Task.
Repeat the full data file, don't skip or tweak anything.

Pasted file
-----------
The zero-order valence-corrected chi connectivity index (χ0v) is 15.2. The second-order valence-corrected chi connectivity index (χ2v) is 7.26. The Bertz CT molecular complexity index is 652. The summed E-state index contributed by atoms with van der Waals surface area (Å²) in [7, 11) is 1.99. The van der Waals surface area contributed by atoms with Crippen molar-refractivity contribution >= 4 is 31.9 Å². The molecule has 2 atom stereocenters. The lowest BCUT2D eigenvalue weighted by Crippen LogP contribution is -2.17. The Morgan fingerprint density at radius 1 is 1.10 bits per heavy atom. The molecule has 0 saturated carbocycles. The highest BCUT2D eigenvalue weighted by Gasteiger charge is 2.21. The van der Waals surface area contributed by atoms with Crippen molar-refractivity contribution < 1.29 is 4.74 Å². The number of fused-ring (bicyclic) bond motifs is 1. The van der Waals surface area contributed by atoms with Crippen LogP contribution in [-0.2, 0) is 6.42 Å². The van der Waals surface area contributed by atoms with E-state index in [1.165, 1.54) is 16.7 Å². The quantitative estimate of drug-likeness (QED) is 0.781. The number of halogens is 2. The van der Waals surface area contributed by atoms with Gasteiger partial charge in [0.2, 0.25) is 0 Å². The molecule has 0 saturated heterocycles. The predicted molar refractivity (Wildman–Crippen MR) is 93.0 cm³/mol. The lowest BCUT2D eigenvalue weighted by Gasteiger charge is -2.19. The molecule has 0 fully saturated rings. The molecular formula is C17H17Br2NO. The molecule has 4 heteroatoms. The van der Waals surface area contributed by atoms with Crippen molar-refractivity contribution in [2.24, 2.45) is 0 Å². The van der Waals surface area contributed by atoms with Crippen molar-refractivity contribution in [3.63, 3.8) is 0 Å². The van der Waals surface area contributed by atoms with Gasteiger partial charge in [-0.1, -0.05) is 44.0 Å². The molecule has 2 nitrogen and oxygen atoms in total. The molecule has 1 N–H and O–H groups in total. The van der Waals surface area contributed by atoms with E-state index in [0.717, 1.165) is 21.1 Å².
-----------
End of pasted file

The zero-order valence-corrected chi connectivity index (χ0v) is 15.2. The second-order valence-corrected chi connectivity index (χ2v) is 7.26. The Bertz CT molecular complexity index is 652. The summed E-state index contributed by atoms with van der Waals surface area (Å²) in [7, 11) is 1.99. The van der Waals surface area contributed by atoms with Crippen molar-refractivity contribution >= 4 is 31.9 Å². The molecule has 2 atom stereocenters. The lowest BCUT2D eigenvalue weighted by Crippen LogP contribution is -2.17. The Morgan fingerprint density at radius 1 is 1.10 bits per heavy atom. The molecule has 0 saturated carbocycles. The highest BCUT2D eigenvalue weighted by Gasteiger charge is 2.21. The van der Waals surface area contributed by atoms with Crippen molar-refractivity contribution < 1.29 is 4.74 Å². The number of fused-ring (bicyclic) bond motifs is 1. The van der Waals surface area contributed by atoms with Crippen LogP contribution in [-0.2, 0) is 6.42 Å². The van der Waals surface area contributed by atoms with E-state index in [1.165, 1.54) is 16.7 Å². The quantitative estimate of drug-likeness (QED) is 0.781. The number of halogens is 2. The van der Waals surface area contributed by atoms with Gasteiger partial charge in [0.2, 0.25) is 0 Å². The molecule has 0 saturated heterocycles. The predicted molar refractivity (Wildman–Crippen MR) is 93.0 cm³/mol. The lowest BCUT2D eigenvalue weighted by Gasteiger charge is -2.19. The molecule has 0 fully saturated rings. The molecular formula is C17H17Br2NO. The molecule has 4 heteroatoms. The van der Waals surface area contributed by atoms with Crippen molar-refractivity contribution in [2.24, 2.45) is 0 Å². The van der Waals surface area contributed by atoms with Crippen molar-refractivity contribution in [3.63, 3.8) is 0 Å². The van der Waals surface area contributed by atoms with Gasteiger partial charge in [-0.1, -0.05) is 44.0 Å². The molecule has 2 nitrogen and oxygen atoms in total. The molecule has 1 N–H and O–H groups in total. The van der Waals surface area contributed by atoms with E-state index in [0.717, 1.165) is 21.1 Å².